The decision passed by the Supreme Court of India in the case of R.G. Anand v. M/s Delux Films and Ors. 3 was considered important and was relied upon, as it elucidated that in order to be actionable, the copy must be substantial and material one which at once leads to the conclusion that the defendant is guilty of an act of piracy. The test of infringement is of an overall impression of an average viewer and not a microscopic analysis which underscores differences / divergences.
As stated in R.G. Anand 4 – “One of the surest and the safest test to determine whether or not there has been a violation of copyright is to see if the reader, spectator or the viewer after having read or seen both the works is clearly of the opinion and gets an unmistakable impression that the subsequent work appears to be a copy of the original”.
However, in Metro’s defence, it was argued that the case is not one of trademark infringement or passing off and therefore it is not a “confusion” based on action against the defendant. It was stated that in the Copyrights Act 1957, the word ‘original’ in Section 13(1) is not used with respect to a cinematographic film and that the cinematographic film has to be treated differently within the section 13(3) of the Act. It was emphasized that by a conjoint reading of relevant sections of the Act, it had to be shown that the defendant’s advertisement was an actual copy of the copyrighted film which had been made by a process of duplication, i.e. by using mechanical contrivance under Section 14 (d)(i) and that to “make a copy of the film” meant to in fact make a copy of the film and not another film which merely resembled the original film. They relied on the above discussed judgment of Bombay High Court in Star India Private Limited v. Leo Burnett (India) Pvt. Ltd 5.
It was further contended that the reliance placed by MRF on the case of R. G. Anand v. M/s Delux Films and Ors. (1978) 4 SCC 118 was misconstrued as the said judgement was concerned with a script (literary work) and not with a film. The tests for comparison of a literary work and film are completely different, as for a film there had to be an exact copy of the film or portions thereof, whereas for a script or literary work, the Court may examine whether the reader, spectator or viewer got an unmistakable impression that one work was a copy of the other.
The Delhi High Court’s view
The Delhi High Court’s observation was that copyright subsists in a ‘cinematographic film’ as a work independent of underlying works that come together to constitute a film and though the copyright subsists in the constituent parts, yet the copyright vests separately and independently in the composite whole – the film. In fact, a cinematographic film is something more or greater than a sum of its parts. The Court in its decision referred to the above discussed case of Shree Venkatesh Films Pvt. Ltd. v. Vipul Amrutlal Shah & Ors. 6. Regarding the question of originality, the Court held that even though the expression ‘original’ is missing from Section 13(1)(b) (which identifies the works in which copyright shall subsist), Section 13(3) (a) has to be read co-jointly with the definition of “cinematographic film” and “author” under Section 2(f) and 2(d). Section 13(3)(a) stipulates the circumstances in which copyright shall not subsist in certain works. It provides that copyright shall not subsist in a film if substantial part of the film is an infringement of copyright in other works (which would include other films). It has been held that this can only happen if the film possesses originality, greater than the originality of its underlying works. Thus, in terms of Section 13(3)(a), if a film infringes another work / film, it may lack originality. The Court was also of the opinion that the Copyrights Act has to be interpreted in consonance with the Berne Convention which protects the film not merely as a fixation, but also an original work.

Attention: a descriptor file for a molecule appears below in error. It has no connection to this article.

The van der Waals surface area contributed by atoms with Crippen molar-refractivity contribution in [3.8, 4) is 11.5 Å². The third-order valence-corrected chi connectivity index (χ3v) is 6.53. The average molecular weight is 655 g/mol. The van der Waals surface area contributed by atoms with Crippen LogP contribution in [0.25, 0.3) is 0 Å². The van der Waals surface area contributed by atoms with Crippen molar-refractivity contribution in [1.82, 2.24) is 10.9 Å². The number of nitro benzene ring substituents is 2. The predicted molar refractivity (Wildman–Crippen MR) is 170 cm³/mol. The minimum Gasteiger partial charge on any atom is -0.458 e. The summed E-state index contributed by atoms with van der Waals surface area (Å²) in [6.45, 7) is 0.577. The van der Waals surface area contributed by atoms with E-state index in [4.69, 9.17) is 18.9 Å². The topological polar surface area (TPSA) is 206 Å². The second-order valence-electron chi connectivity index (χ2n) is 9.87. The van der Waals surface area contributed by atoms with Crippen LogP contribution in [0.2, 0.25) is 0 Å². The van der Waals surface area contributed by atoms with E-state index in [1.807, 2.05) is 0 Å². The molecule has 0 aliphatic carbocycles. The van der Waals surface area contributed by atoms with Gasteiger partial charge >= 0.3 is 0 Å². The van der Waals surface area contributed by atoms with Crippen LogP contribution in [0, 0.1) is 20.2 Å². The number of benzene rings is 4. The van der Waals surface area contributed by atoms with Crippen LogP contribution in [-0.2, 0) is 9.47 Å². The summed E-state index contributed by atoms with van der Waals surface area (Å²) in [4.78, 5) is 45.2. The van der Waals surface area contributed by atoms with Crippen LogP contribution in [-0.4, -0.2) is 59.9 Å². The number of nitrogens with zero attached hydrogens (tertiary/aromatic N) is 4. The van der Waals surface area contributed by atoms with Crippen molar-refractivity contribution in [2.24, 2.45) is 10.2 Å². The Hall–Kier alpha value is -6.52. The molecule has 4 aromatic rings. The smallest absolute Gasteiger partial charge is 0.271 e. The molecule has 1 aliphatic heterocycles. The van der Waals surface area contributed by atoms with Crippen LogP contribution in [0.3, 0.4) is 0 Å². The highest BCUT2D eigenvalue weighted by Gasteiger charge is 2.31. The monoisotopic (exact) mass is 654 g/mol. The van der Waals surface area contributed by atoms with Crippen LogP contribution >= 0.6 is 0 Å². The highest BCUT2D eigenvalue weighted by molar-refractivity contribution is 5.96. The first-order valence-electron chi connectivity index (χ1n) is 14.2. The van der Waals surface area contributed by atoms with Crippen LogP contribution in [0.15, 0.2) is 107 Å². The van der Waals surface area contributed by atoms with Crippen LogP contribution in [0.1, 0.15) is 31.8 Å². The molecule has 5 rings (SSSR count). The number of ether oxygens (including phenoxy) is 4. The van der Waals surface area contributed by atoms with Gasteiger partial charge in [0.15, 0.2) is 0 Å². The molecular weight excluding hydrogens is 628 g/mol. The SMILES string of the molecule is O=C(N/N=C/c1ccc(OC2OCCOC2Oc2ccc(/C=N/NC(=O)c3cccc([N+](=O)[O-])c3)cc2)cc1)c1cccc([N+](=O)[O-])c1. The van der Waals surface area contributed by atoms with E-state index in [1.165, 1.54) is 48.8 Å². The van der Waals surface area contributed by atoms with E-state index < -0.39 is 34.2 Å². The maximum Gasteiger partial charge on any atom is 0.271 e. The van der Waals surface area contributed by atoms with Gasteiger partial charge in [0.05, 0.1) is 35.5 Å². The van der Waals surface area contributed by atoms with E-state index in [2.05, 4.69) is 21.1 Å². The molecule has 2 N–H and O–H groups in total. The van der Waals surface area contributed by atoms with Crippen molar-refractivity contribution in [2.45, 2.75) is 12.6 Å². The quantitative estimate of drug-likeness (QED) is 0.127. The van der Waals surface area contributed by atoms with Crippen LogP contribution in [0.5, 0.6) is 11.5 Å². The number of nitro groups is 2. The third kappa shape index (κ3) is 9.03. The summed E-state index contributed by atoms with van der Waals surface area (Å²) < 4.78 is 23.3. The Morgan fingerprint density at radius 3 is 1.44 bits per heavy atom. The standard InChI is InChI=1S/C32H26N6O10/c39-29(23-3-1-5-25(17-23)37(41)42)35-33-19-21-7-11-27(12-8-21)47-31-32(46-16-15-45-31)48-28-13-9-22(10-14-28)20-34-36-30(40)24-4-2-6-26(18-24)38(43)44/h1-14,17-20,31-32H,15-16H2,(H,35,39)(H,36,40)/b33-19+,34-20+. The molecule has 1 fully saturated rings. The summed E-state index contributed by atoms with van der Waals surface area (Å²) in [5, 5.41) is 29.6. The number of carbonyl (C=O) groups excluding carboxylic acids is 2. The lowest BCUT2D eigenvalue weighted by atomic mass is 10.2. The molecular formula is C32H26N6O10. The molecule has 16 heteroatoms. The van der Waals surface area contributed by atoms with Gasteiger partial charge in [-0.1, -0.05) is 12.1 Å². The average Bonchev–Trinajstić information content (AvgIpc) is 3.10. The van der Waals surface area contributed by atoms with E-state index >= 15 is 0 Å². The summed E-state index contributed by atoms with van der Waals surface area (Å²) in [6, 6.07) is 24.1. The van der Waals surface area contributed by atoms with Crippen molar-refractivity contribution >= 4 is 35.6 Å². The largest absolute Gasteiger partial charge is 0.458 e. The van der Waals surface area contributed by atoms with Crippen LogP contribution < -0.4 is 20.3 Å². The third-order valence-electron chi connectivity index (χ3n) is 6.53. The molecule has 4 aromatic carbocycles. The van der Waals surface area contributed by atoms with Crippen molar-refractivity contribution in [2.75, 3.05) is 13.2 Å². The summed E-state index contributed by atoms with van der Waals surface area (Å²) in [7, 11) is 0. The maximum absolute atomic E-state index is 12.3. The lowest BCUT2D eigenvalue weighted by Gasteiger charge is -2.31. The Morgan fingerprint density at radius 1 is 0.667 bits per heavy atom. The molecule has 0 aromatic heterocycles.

The Court further interpreted that to make a copy of the film, does not imply just to make a physical copy of the film by a process of duplication, but it also refers to another film which substantially, fundamentally, essentially and materially resembles/reproduces the original film. The Delhi High Court was of the view that the decision passed by the Bombay High Court was a very restricted and narrow interpretation to the rights of a copyright owner in a cinematographic film. Though this judgement, the Delhi High Court has laid down that the substantiality test stipulated in the Apex Court’s landmark judgement in R.G. Anand’s case with respect to literary works would also apply to cinematograph films. It is altogether a different case that the Court did not consider the advertisements produced by MRF and METRO as substantially or materially or essentially similar.
1 (2003) 27 PTC 81 (Bom)
2 2009 SCC OnLine Cal 2113
3 (1978) 4 SCC 118
4 (1978) 4 SCC 118
5 (2003) 27 PTC 81 (Bom)
6 2009 SCC OnLine Cal 2113